Captions, similar to television subtitles give people who are deaf, deafened or hard of hearing access to live performances. The actors’ words appear on an LED caption unit (or units), placed next to the stage or in the set, at the same time as they are spoken or sung.

Unlike opera surtitles for hearing people, the captions give additional information that is helpful to deaf and hard of hearing audiences, such as indicating speaker names, sound effects and offstage noises. A qualified captioner prepares the captions in advance so that they mirror the rhythm and flow of the actors’ delivery, then cues them ‘live’ as the action unfolds on stage.

Timing of the captions is crucial so as not to pre-empt the actors, especially if the text involves a key punchline or joke. It is vital that the captions do not lag behind the actors because the ability of many people to hear the actors is lost.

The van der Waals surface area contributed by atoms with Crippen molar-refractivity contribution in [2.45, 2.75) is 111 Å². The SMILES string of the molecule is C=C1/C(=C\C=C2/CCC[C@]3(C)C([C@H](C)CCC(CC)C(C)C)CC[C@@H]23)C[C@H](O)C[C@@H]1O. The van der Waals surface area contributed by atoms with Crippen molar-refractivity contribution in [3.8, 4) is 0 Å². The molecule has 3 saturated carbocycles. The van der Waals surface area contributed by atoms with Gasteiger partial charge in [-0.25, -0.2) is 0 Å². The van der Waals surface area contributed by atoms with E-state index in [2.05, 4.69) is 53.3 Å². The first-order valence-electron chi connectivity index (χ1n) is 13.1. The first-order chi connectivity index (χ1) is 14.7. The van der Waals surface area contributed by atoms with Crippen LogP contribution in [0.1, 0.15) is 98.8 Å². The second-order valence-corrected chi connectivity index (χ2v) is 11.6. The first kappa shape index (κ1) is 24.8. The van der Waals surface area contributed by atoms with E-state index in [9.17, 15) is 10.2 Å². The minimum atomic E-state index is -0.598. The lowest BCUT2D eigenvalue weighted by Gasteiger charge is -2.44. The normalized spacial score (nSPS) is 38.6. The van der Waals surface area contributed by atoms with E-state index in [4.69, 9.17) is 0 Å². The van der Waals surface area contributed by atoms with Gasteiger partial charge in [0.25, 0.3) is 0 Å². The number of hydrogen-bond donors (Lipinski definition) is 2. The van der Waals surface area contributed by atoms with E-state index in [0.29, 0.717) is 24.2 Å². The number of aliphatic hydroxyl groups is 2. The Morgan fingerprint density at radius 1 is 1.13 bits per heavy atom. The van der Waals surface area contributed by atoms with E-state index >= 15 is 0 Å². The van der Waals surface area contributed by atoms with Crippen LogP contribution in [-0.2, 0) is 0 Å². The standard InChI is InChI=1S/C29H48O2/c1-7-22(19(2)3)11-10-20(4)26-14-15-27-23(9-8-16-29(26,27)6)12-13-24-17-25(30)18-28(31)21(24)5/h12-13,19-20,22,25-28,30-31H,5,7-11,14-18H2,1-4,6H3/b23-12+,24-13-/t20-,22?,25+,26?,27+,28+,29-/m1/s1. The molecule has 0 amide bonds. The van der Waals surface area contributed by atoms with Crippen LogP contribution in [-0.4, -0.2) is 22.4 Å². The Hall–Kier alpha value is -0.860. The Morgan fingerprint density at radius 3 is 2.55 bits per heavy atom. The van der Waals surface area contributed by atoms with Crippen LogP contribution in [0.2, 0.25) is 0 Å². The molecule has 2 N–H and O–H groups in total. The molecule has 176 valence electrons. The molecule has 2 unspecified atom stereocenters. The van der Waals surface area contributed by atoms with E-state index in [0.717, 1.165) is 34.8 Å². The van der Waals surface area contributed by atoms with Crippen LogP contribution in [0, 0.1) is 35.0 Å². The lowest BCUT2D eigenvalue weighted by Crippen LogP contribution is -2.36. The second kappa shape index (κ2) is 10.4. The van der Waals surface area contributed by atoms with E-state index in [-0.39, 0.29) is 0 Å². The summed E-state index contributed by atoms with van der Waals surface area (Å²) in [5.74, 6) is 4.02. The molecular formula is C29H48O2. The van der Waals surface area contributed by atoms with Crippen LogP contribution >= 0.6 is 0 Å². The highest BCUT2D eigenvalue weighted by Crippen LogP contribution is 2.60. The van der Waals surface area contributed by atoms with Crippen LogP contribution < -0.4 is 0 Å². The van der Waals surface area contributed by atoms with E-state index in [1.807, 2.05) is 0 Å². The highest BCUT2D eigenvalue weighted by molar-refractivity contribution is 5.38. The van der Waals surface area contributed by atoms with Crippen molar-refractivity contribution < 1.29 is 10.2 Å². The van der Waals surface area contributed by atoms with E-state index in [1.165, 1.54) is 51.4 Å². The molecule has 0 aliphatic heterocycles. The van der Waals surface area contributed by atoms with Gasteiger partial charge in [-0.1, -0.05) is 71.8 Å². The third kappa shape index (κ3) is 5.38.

Captioning is about developing new audiences, bringing former audiences back to the theatre and providing a more enjoyable experience for current audience members, whether they have a hearing impairment or not.

Please tell the box office staff when booking that you would like to sit in a seat for this service.

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| Gaiety Theatre

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